Knives in Hens review at the Donmar Warehouse, London – ‘beautiful and brutal’
It looks like a Yael Farber production. It sounds like one too. It evens smells like one, all earthy and damp. And it features all those motifs - that intensely close, tactile, even erotic connection with the elements and earth - that Farber returns to so much.
Often it's in service of some astonishing piece of theatre that gets under the skin and keeps digging – see 2015's Les Blancs or 2012's Mies Julie. At other times, as with Salome earlier this year, the hauteur feels like too much to no avail. This revival of David Harrower's 1995 play is somewhere in between the two extremes, powerful and raw, certainly, but offering no huge revelation about this remarkable play.
What Farber’s production does do is find and expose the play's feminist veins, as an unnamed woman in medieval times, married to brutish ploughman Pony William, learns about sex, heresy, violence, language and, ultimately, emancipation.
Set in some medieval village, the play follows this young woman as she talks to her husband about the proper names for things. She only knows the language necessary for her existence – tan, tallow, pluck – but nothing that can express metaphor or beauty.
Forced to take grain to an outcast miller who lives beyond the village she discovers that he owns a pen, and is daring to write words down permanently in ink. She sees this as something evil, until the beguiling notion of expressing herself takes hold and she starts an affair with him.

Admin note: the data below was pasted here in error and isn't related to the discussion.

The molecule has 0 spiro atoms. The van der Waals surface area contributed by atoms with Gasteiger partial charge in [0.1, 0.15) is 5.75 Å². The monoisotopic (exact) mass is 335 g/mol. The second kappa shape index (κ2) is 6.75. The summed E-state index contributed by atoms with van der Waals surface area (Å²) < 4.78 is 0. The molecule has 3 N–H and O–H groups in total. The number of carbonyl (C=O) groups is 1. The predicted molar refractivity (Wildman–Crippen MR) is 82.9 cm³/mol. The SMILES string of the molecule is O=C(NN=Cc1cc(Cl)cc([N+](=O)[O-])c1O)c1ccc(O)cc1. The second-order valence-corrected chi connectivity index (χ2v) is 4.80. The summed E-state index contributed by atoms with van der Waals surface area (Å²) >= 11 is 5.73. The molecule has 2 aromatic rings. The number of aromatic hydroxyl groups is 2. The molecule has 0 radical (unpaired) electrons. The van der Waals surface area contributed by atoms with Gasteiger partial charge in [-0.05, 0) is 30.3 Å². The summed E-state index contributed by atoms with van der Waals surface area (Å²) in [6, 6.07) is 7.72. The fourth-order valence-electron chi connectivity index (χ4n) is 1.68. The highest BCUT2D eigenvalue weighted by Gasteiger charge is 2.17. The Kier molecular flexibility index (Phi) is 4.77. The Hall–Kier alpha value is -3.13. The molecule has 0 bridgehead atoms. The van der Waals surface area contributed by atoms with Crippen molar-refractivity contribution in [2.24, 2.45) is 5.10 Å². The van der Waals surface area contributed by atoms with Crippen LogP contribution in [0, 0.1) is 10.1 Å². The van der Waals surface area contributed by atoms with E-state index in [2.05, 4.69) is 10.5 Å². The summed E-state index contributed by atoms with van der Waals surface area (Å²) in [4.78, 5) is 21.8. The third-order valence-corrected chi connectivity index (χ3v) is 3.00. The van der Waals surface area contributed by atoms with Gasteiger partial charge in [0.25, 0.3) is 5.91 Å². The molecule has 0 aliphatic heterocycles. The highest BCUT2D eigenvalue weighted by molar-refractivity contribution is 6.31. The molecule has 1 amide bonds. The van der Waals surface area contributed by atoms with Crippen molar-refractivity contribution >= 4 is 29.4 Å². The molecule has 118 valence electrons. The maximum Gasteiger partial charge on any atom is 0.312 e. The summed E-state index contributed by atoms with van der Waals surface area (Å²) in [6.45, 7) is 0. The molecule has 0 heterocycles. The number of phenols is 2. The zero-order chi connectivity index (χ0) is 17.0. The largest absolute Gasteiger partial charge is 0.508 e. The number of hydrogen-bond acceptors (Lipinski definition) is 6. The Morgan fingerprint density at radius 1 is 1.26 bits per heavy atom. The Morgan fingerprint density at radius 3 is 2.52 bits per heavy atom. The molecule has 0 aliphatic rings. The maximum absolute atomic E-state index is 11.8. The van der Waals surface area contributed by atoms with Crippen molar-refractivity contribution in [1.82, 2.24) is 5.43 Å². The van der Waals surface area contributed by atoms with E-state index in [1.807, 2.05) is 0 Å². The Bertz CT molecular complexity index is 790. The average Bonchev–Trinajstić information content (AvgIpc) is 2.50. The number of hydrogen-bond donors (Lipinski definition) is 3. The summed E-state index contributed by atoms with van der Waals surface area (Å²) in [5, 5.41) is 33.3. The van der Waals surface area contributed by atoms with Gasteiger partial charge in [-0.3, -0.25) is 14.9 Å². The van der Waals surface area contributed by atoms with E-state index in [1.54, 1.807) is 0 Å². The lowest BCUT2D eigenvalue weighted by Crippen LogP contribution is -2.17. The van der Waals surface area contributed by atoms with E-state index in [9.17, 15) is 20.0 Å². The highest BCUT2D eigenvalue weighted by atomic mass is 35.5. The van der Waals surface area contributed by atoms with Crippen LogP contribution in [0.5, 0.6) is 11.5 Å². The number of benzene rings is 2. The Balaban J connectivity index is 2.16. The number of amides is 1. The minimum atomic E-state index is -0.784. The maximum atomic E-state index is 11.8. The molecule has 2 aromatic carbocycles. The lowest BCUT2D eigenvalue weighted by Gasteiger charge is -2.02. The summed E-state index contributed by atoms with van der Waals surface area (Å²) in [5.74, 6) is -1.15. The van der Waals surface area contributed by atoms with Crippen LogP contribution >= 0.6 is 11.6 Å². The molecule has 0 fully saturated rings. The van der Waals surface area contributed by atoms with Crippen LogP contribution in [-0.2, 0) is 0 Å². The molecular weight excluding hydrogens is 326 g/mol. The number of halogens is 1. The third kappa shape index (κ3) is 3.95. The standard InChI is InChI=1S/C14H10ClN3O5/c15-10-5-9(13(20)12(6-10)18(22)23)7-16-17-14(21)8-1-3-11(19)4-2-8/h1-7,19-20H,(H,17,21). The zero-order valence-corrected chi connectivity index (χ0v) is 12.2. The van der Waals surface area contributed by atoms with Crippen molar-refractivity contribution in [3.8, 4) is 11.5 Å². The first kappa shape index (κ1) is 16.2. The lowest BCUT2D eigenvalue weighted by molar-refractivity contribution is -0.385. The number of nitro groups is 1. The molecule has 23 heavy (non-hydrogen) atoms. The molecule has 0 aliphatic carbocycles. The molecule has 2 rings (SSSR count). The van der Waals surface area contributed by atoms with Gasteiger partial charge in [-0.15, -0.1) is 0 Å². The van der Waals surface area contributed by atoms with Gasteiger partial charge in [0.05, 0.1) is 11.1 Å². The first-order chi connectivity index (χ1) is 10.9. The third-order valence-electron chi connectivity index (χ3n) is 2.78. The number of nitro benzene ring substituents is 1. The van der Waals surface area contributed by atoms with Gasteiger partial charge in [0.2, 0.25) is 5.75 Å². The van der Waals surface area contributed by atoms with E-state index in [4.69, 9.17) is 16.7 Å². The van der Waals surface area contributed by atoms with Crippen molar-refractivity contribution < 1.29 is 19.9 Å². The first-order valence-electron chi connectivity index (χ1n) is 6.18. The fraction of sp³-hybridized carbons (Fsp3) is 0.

With its clipped and poetic language, the play is shrouded in mysticism. It lends language, and the very idea of it, a dark, dangerous edge. Harrower suggests that it is language that can free the young woman from her husband.
Farber and the cast bring brutishness, sometimes brutality, to Harrower's strange text. The way Christian Cooke as Pony William moves and speaks with his wife is always on the cusp of violence: he shouts when she irritates him, and lunges down her throat when he kisses her.
Judith Roddy offers a strong performance as the young woman, initially submissive to her husband until, frustrated at the inability to express herself, she turns that frustration into aggression.
But even at 90 minutes, the play drags a little, and the Yorkshire accents feel forced as if employed only to suggest some generic rural setting.
Still, Farber parses text and transforms it into imagery like few directors can. Take a picture at any one moment of the production and it would be beautiful, elevated by Tim Lutkin’s soft orange and yellow lighting that makes the stage look dirty and dim, and Soutra Gilmour’s set perfectly recreating a cobbled medieval yard, right down to the clumps of moss clinging to the edge of a little pond.